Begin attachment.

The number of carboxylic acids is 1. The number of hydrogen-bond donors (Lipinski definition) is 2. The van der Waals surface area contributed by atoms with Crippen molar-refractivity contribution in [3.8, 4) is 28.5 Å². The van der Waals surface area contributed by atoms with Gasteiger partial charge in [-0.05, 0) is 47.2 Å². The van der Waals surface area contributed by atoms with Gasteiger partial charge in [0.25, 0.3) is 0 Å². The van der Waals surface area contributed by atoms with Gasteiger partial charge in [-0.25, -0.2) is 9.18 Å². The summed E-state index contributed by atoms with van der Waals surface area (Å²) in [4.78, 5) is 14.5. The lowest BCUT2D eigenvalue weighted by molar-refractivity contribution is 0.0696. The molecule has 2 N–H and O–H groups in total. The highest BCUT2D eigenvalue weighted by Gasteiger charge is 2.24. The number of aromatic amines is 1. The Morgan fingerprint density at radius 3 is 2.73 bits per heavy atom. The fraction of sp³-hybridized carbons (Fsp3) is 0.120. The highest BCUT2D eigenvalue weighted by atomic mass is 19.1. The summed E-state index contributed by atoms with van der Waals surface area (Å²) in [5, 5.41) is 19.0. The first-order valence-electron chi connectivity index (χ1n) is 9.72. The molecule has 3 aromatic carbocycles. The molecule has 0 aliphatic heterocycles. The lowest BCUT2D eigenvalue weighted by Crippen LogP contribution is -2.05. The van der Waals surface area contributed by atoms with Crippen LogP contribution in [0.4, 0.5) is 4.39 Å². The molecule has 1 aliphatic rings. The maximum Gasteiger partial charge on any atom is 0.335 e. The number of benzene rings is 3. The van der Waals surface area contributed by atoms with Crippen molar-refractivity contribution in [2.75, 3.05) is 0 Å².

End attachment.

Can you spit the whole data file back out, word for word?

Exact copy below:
The number of carboxylic acids is 1. The number of hydrogen-bond donors (Lipinski definition) is 2. The van der Waals surface area contributed by atoms with Crippen molar-refractivity contribution in [3.8, 4) is 28.5 Å². The van der Waals surface area contributed by atoms with Gasteiger partial charge in [-0.05, 0) is 47.2 Å². The van der Waals surface area contributed by atoms with Gasteiger partial charge in [0.25, 0.3) is 0 Å². The van der Waals surface area contributed by atoms with Gasteiger partial charge in [-0.25, -0.2) is 9.18 Å². The summed E-state index contributed by atoms with van der Waals surface area (Å²) in [4.78, 5) is 14.5. The lowest BCUT2D eigenvalue weighted by molar-refractivity contribution is 0.0696. The molecule has 2 N–H and O–H groups in total. The highest BCUT2D eigenvalue weighted by Gasteiger charge is 2.24. The number of aromatic amines is 1. The Morgan fingerprint density at radius 3 is 2.73 bits per heavy atom. The fraction of sp³-hybridized carbons (Fsp3) is 0.120. The highest BCUT2D eigenvalue weighted by atomic mass is 19.1. The summed E-state index contributed by atoms with van der Waals surface area (Å²) in [5, 5.41) is 19.0. The first-order valence-electron chi connectivity index (χ1n) is 9.72. The molecule has 3 aromatic carbocycles. The molecule has 0 aliphatic heterocycles. The lowest BCUT2D eigenvalue weighted by Crippen LogP contribution is -2.05. The van der Waals surface area contributed by atoms with Crippen LogP contribution in [0.4, 0.5) is 4.39 Å². The molecule has 1 aliphatic rings. The maximum Gasteiger partial charge on any atom is 0.335 e. The number of benzene rings is 3. The van der Waals surface area contributed by atoms with Crippen molar-refractivity contribution in [2.75, 3.05) is 0 Å².